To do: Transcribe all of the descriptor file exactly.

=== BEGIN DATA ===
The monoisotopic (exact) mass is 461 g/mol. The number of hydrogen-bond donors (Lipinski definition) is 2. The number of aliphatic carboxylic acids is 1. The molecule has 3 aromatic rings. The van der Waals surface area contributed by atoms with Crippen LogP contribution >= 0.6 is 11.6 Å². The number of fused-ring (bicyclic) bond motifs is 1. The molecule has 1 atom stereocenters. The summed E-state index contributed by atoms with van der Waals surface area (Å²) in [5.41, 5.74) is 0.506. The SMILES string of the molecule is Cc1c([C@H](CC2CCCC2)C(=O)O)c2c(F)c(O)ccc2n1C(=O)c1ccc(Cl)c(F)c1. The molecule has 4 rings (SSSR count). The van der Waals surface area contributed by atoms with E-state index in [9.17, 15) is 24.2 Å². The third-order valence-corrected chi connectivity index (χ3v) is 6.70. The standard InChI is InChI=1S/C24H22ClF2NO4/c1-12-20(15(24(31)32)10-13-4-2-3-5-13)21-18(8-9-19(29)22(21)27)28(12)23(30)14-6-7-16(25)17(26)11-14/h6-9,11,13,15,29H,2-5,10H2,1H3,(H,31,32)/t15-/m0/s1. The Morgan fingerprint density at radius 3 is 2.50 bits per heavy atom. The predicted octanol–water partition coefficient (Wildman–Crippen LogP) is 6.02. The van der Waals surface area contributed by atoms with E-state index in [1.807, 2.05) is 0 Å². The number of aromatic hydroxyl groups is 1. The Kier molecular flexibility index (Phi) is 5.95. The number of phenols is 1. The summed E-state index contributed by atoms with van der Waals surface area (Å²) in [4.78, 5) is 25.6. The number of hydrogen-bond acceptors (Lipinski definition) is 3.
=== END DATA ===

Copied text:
The monoisotopic (exact) mass is 461 g/mol. The number of hydrogen-bond donors (Lipinski definition) is 2. The number of aliphatic carboxylic acids is 1. The molecule has 3 aromatic rings. The van der Waals surface area contributed by atoms with Crippen LogP contribution >= 0.6 is 11.6 Å². The number of fused-ring (bicyclic) bond motifs is 1. The molecule has 1 atom stereocenters. The summed E-state index contributed by atoms with van der Waals surface area (Å²) in [5.41, 5.74) is 0.506. The SMILES string of the molecule is Cc1c([C@H](CC2CCCC2)C(=O)O)c2c(F)c(O)ccc2n1C(=O)c1ccc(Cl)c(F)c1. The molecule has 4 rings (SSSR count). The van der Waals surface area contributed by atoms with E-state index in [9.17, 15) is 24.2 Å². The third-order valence-corrected chi connectivity index (χ3v) is 6.70. The standard InChI is InChI=1S/C24H22ClF2NO4/c1-12-20(15(24(31)32)10-13-4-2-3-5-13)21-18(8-9-19(29)22(21)27)28(12)23(30)14-6-7-16(25)17(26)11-14/h6-9,11,13,15,29H,2-5,10H2,1H3,(H,31,32)/t15-/m0/s1. The Morgan fingerprint density at radius 3 is 2.50 bits per heavy atom. The predicted octanol–water partition coefficient (Wildman–Crippen LogP) is 6.02. The van der Waals surface area contributed by atoms with E-state index in [1.807, 2.05) is 0 Å². The number of aromatic hydroxyl groups is 1. The Kier molecular flexibility index (Phi) is 5.95. The number of phenols is 1. The summed E-state index contributed by atoms with van der Waals surface area (Å²) in [4.78, 5) is 25.6. The number of hydrogen-bond acceptors (Lipinski definition) is 3.